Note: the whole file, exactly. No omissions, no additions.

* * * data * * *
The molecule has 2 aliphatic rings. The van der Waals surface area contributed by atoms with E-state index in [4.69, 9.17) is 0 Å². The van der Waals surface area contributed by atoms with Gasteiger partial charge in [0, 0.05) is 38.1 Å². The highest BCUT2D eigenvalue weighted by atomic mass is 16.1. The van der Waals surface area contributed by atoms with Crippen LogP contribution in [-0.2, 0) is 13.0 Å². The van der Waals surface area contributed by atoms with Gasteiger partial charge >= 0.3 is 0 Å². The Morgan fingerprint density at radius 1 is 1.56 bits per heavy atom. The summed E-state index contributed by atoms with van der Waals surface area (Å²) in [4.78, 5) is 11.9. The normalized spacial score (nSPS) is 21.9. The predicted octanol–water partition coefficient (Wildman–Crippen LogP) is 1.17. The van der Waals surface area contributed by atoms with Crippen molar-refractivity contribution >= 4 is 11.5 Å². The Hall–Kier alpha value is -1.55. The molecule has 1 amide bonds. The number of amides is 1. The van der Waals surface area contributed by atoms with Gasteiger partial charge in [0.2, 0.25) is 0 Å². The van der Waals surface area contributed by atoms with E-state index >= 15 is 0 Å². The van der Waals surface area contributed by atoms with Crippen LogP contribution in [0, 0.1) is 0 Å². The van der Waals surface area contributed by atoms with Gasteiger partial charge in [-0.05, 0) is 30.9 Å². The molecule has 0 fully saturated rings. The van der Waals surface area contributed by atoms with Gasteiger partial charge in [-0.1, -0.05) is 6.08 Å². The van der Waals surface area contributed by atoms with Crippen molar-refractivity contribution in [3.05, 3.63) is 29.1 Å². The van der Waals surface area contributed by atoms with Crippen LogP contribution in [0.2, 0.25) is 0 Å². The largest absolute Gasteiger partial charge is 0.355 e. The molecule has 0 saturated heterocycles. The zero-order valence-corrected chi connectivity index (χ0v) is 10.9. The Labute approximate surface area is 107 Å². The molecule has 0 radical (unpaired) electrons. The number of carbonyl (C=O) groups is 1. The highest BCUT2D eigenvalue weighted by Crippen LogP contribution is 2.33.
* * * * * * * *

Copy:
The molecule has 2 aliphatic rings. The van der Waals surface area contributed by atoms with E-state index in [4.69, 9.17) is 0 Å². The van der Waals surface area contributed by atoms with Gasteiger partial charge in [0, 0.05) is 38.1 Å². The highest BCUT2D eigenvalue weighted by atomic mass is 16.1. The van der Waals surface area contributed by atoms with Crippen LogP contribution in [-0.2, 0) is 13.0 Å². The van der Waals surface area contributed by atoms with Gasteiger partial charge >= 0.3 is 0 Å². The Morgan fingerprint density at radius 1 is 1.56 bits per heavy atom. The summed E-state index contributed by atoms with van der Waals surface area (Å²) in [4.78, 5) is 11.9. The normalized spacial score (nSPS) is 21.9. The predicted octanol–water partition coefficient (Wildman–Crippen LogP) is 1.17. The van der Waals surface area contributed by atoms with Crippen molar-refractivity contribution >= 4 is 11.5 Å². The Hall–Kier alpha value is -1.55. The molecule has 1 amide bonds. The number of amides is 1. The van der Waals surface area contributed by atoms with Gasteiger partial charge in [0.2, 0.25) is 0 Å². The van der Waals surface area contributed by atoms with E-state index >= 15 is 0 Å². The van der Waals surface area contributed by atoms with Crippen LogP contribution in [0, 0.1) is 0 Å². The van der Waals surface area contributed by atoms with Gasteiger partial charge in [-0.05, 0) is 30.9 Å². The molecule has 0 fully saturated rings. The van der Waals surface area contributed by atoms with Gasteiger partial charge in [-0.1, -0.05) is 6.08 Å². The van der Waals surface area contributed by atoms with Crippen molar-refractivity contribution in [3.05, 3.63) is 29.1 Å². The van der Waals surface area contributed by atoms with Crippen LogP contribution in [0.2, 0.25) is 0 Å². The largest absolute Gasteiger partial charge is 0.355 e. The molecule has 0 saturated heterocycles. The zero-order valence-corrected chi connectivity index (χ0v) is 10.9. The Labute approximate surface area is 107 Å². The molecule has 0 radical (unpaired) electrons. The number of carbonyl (C=O) groups is 1. The highest BCUT2D eigenvalue weighted by Crippen LogP contribution is 2.33.